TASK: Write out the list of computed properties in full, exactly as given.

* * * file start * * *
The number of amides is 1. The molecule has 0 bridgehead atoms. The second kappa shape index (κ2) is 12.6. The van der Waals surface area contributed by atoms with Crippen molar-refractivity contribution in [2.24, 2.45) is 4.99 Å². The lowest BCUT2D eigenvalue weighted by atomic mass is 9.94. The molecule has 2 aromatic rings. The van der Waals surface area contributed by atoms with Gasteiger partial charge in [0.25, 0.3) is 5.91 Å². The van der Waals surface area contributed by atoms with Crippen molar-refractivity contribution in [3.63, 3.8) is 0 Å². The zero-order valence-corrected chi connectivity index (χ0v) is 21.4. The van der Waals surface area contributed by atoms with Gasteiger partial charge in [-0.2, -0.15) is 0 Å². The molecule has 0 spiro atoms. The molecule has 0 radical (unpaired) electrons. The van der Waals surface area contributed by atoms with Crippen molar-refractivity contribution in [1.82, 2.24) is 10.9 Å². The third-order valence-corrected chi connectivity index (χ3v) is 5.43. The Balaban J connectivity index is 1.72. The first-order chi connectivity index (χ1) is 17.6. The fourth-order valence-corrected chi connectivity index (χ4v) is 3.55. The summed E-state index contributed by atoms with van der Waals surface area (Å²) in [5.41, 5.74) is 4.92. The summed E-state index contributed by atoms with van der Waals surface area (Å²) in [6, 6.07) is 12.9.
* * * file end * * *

The number of amides is 1. The molecule has 0 bridgehead atoms. The second kappa shape index (κ2) is 12.6. The van der Waals surface area contributed by atoms with Crippen molar-refractivity contribution in [2.24, 2.45) is 4.99 Å². The lowest BCUT2D eigenvalue weighted by atomic mass is 9.94. The molecule has 2 aromatic rings. The van der Waals surface area contributed by atoms with Gasteiger partial charge in [0.25, 0.3) is 5.91 Å². The van der Waals surface area contributed by atoms with Crippen molar-refractivity contribution in [3.63, 3.8) is 0 Å². The zero-order valence-corrected chi connectivity index (χ0v) is 21.4. The van der Waals surface area contributed by atoms with Gasteiger partial charge in [-0.2, -0.15) is 0 Å². The molecule has 0 spiro atoms. The molecule has 0 radical (unpaired) electrons. The van der Waals surface area contributed by atoms with Crippen molar-refractivity contribution in [1.82, 2.24) is 10.9 Å². The third-order valence-corrected chi connectivity index (χ3v) is 5.43. The Balaban J connectivity index is 1.72. The first-order chi connectivity index (χ1) is 17.6. The fourth-order valence-corrected chi connectivity index (χ4v) is 3.55. The summed E-state index contributed by atoms with van der Waals surface area (Å²) in [5.41, 5.74) is 4.92. The summed E-state index contributed by atoms with van der Waals surface area (Å²) in [6, 6.07) is 12.9.